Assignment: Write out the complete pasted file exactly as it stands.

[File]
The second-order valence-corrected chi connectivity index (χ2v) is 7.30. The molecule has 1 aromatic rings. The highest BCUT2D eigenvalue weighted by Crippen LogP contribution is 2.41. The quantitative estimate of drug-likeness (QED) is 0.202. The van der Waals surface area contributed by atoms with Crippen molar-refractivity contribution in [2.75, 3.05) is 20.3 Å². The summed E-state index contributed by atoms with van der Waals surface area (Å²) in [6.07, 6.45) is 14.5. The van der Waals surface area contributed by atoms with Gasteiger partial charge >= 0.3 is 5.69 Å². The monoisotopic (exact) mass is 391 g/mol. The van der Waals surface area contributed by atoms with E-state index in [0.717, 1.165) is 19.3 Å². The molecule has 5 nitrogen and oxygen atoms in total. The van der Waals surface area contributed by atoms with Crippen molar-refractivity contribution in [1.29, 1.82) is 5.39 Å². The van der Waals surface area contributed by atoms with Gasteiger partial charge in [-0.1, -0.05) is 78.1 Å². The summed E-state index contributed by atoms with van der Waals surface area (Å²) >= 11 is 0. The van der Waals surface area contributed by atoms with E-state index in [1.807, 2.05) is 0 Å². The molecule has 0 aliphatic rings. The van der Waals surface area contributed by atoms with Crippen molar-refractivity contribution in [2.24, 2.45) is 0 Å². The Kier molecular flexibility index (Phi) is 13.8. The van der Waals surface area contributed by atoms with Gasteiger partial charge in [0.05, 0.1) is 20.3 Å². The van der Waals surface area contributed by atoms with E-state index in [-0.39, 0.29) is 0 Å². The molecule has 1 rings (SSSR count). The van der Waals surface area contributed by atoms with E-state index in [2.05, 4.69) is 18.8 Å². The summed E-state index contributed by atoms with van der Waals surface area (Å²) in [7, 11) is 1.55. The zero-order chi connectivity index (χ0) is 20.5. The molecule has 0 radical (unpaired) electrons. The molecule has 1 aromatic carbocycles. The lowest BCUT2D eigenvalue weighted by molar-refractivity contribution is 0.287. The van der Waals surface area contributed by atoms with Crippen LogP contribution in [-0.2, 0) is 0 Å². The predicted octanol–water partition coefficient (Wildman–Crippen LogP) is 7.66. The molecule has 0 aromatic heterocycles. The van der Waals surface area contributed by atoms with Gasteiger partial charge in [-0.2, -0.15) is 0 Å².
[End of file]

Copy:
The second-order valence-corrected chi connectivity index (χ2v) is 7.30. The molecule has 1 aromatic rings. The highest BCUT2D eigenvalue weighted by Crippen LogP contribution is 2.41. The quantitative estimate of drug-likeness (QED) is 0.202. The van der Waals surface area contributed by atoms with Crippen molar-refractivity contribution in [2.75, 3.05) is 20.3 Å². The summed E-state index contributed by atoms with van der Waals surface area (Å²) in [6.07, 6.45) is 14.5. The van der Waals surface area contributed by atoms with Gasteiger partial charge >= 0.3 is 5.69 Å². The monoisotopic (exact) mass is 391 g/mol. The van der Waals surface area contributed by atoms with E-state index in [0.717, 1.165) is 19.3 Å². The molecule has 5 nitrogen and oxygen atoms in total. The van der Waals surface area contributed by atoms with Crippen molar-refractivity contribution in [1.29, 1.82) is 5.39 Å². The van der Waals surface area contributed by atoms with Gasteiger partial charge in [-0.1, -0.05) is 78.1 Å². The summed E-state index contributed by atoms with van der Waals surface area (Å²) >= 11 is 0. The van der Waals surface area contributed by atoms with E-state index in [1.807, 2.05) is 0 Å². The molecule has 0 aliphatic rings. The van der Waals surface area contributed by atoms with Crippen molar-refractivity contribution in [2.24, 2.45) is 0 Å². The Kier molecular flexibility index (Phi) is 13.8. The van der Waals surface area contributed by atoms with Gasteiger partial charge in [0.05, 0.1) is 20.3 Å². The van der Waals surface area contributed by atoms with E-state index in [-0.39, 0.29) is 0 Å². The molecule has 1 rings (SSSR count). The van der Waals surface area contributed by atoms with E-state index in [2.05, 4.69) is 18.8 Å². The summed E-state index contributed by atoms with van der Waals surface area (Å²) in [7, 11) is 1.55. The zero-order chi connectivity index (χ0) is 20.5. The molecule has 0 radical (unpaired) electrons. The molecule has 1 aromatic carbocycles. The lowest BCUT2D eigenvalue weighted by molar-refractivity contribution is 0.287. The van der Waals surface area contributed by atoms with Crippen LogP contribution in [-0.2, 0) is 0 Å². The predicted octanol–water partition coefficient (Wildman–Crippen LogP) is 7.66. The molecule has 0 aromatic heterocycles. The van der Waals surface area contributed by atoms with Gasteiger partial charge in [-0.2, -0.15) is 0 Å².